• Seeks Disclosure of Protected Information: If the subpoena seeks information that is protected by privilege or other legally-recognized exceptions to compelled disclosure.
  • Imposes Undue Burden: The court may also quash a subpoena if complying with it would subject a non-party to undue burden. However, courts require the subpoenaed party to demonstrate that the burden complying would be extraordinary.  
  • Seeks the Opinion or Knowledge of an Unretained Expert: A court may quash a subpoena if it is being used as a means to obtain an expert’s opinion or knowledge without paying that expert for his or her services.
      The most efficient and cost-effective means of responding to a third-party subpoena is to seek resolution of the request on an informal basis. Many times, the party serving the subpoena will work with the subpoenaed party to avoid the costs of litigating objections or motions to quash or for protective order.
   Rule 45 requires a subpoenaing party to take reasonable steps to avoid imposing undue burden or expense on the person or company subject to the subpoena.  Courts may require that the expenses of production be borne by the subpoenaing party. In federal court, the presumption is that the responding party must bear the expense of complying with discovery requests unless the expense is significant.  Subpoenas issued in a state court matter or under a state statute may shift the costs of compliance to the requesting party.  While different jurisdictions may have different cost-shifting rules, it is clear is that “undue burden” for purposes of nonparty discovery does not mean no burden at all. The protection offered by many courts is merely to narrow or tailor the requests, or to quash the subpoena as too broad.  It will be the responsibility of the subpoenaed party to demonstrate that it has no connection to, or interest in, the litigation and provide detailed affidavits substantiating the anticipated cost and burden. Further, proposing modifications to the requests, rather than establishing an absolute position, is more likely to achieve some modification.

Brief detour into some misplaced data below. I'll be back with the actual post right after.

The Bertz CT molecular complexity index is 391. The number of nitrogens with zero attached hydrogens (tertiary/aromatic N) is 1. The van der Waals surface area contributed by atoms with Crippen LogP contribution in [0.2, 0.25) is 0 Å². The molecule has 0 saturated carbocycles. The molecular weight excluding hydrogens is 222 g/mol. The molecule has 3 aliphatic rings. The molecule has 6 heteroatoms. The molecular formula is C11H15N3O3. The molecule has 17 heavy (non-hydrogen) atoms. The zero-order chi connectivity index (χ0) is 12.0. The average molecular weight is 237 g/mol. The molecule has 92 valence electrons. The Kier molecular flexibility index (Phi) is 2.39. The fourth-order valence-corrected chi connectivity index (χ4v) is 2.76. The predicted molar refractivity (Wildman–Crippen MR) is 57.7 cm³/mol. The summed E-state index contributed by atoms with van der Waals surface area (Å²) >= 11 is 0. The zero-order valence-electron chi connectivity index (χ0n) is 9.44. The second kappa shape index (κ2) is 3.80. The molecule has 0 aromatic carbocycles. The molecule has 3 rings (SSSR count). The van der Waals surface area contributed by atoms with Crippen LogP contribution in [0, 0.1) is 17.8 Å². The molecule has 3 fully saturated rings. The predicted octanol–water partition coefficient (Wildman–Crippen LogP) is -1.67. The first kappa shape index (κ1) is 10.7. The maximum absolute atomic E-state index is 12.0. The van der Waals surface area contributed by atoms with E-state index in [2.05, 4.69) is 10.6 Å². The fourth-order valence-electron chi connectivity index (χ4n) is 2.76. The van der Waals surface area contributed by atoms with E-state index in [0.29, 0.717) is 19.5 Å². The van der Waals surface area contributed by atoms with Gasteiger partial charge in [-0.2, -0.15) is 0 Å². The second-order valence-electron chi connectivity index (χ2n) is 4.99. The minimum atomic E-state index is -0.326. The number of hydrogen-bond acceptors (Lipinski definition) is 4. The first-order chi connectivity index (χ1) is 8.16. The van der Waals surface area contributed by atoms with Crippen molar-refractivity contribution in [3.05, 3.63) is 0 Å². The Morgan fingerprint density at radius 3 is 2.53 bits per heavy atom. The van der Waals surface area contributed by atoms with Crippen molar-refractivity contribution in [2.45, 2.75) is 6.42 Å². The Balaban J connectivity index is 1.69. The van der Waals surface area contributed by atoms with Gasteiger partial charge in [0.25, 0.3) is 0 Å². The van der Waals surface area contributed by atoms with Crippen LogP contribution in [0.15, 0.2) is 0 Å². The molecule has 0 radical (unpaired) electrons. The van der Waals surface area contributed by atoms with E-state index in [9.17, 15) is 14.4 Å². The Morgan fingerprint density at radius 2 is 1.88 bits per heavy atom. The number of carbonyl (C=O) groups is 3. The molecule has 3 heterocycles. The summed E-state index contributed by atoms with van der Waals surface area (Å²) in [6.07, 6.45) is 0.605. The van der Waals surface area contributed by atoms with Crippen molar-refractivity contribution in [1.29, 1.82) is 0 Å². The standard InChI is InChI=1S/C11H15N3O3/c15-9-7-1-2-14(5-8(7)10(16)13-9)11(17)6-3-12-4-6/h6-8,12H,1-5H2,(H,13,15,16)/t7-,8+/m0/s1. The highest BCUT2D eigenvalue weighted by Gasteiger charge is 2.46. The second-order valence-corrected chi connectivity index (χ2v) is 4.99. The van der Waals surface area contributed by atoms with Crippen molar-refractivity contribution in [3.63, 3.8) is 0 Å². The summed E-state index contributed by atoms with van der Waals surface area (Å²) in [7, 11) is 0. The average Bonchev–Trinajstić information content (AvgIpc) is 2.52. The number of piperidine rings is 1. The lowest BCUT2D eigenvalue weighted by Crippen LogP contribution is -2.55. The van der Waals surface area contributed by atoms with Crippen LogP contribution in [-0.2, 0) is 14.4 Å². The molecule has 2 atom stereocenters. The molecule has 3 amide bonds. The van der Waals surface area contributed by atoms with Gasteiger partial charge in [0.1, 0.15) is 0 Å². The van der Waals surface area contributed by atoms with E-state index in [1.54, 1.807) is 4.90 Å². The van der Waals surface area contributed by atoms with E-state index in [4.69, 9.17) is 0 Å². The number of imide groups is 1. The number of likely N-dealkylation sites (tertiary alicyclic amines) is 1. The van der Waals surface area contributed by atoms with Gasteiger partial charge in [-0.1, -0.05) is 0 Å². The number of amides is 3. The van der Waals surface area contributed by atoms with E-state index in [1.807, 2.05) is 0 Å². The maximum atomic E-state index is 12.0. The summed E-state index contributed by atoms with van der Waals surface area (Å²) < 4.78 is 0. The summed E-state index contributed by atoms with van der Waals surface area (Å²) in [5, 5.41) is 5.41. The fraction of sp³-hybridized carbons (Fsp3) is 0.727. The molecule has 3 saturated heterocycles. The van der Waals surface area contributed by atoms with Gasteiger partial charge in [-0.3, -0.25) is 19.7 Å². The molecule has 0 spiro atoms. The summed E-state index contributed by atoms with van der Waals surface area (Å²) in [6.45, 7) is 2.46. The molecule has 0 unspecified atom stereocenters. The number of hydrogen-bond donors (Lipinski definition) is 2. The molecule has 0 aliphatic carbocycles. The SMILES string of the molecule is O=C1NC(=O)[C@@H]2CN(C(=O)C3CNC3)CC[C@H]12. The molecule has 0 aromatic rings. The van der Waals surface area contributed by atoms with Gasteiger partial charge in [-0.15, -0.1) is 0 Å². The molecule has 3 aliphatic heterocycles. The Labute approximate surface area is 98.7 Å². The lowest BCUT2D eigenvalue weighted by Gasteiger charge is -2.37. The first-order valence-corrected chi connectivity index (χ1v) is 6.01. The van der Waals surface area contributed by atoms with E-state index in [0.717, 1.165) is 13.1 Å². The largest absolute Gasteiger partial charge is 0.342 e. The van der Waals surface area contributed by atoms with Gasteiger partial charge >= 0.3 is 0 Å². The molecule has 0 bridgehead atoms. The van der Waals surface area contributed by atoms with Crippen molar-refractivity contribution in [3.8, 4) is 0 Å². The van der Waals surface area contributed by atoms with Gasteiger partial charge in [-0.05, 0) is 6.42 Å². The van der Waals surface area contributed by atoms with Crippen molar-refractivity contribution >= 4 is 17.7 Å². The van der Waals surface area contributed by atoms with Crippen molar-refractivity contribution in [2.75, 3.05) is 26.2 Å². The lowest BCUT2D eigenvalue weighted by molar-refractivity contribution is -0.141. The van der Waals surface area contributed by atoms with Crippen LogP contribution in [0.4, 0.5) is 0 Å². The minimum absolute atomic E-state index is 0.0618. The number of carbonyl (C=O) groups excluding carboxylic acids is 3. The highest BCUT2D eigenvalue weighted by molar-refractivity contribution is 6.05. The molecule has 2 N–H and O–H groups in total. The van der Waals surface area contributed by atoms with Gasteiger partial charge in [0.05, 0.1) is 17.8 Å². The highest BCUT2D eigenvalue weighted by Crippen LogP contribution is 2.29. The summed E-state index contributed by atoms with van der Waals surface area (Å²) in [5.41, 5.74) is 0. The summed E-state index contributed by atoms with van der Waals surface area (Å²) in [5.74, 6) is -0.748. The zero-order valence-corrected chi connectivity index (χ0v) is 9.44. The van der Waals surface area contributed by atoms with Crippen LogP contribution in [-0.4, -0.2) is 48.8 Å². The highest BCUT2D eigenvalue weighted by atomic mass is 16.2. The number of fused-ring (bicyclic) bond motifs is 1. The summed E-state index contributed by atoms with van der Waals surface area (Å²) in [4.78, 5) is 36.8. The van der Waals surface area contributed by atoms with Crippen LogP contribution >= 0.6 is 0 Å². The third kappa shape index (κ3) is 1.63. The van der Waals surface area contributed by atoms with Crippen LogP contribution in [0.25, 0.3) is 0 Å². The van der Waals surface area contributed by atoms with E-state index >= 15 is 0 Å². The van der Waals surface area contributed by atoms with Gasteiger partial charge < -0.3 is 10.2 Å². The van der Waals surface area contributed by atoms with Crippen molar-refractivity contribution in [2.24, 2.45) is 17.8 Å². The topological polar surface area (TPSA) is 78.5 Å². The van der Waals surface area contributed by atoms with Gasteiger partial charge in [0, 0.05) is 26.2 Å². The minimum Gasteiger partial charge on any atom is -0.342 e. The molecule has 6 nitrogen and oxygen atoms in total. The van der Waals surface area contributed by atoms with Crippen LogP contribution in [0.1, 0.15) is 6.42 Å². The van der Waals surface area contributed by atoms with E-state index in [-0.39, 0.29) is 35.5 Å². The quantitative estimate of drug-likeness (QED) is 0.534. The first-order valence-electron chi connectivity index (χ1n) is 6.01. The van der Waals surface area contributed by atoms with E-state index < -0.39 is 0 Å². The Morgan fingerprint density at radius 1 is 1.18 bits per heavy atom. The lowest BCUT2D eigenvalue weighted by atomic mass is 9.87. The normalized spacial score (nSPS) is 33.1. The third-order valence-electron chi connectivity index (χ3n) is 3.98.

Third-party subpoenas are becoming more prevalent in litigation.  Individuals or companies served with a third-party subpoena must determine if the services of legal counsel will be necessary. When it is obvious that simply responding to the subpoena will cause little or no disruption, and will not risk disclosing confidential or proprietary information, the assistance of counsel may not be needed.  However, where the rights of a third party may be implicated, confidential documents may be at issue or the subpoena itself is likely to be challenged on substantive or procedural grounds, retaining counsel is well-advised.  Given the short time periods within which to object or seek court protection, the decision whether to retain counsel should be made very quickly.


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Clifford C. ("Kip") Marshall is a trial attorney with, and President of, Marshall, Roth & Gregory, PC.  Recognized as a "Best Lawyer"™ (Government Relations Practice) for the past six years -- most recently in 2017 -- Kip's practice encompasses all forms of land and title litigation, commercial litigation and catastrophic injury.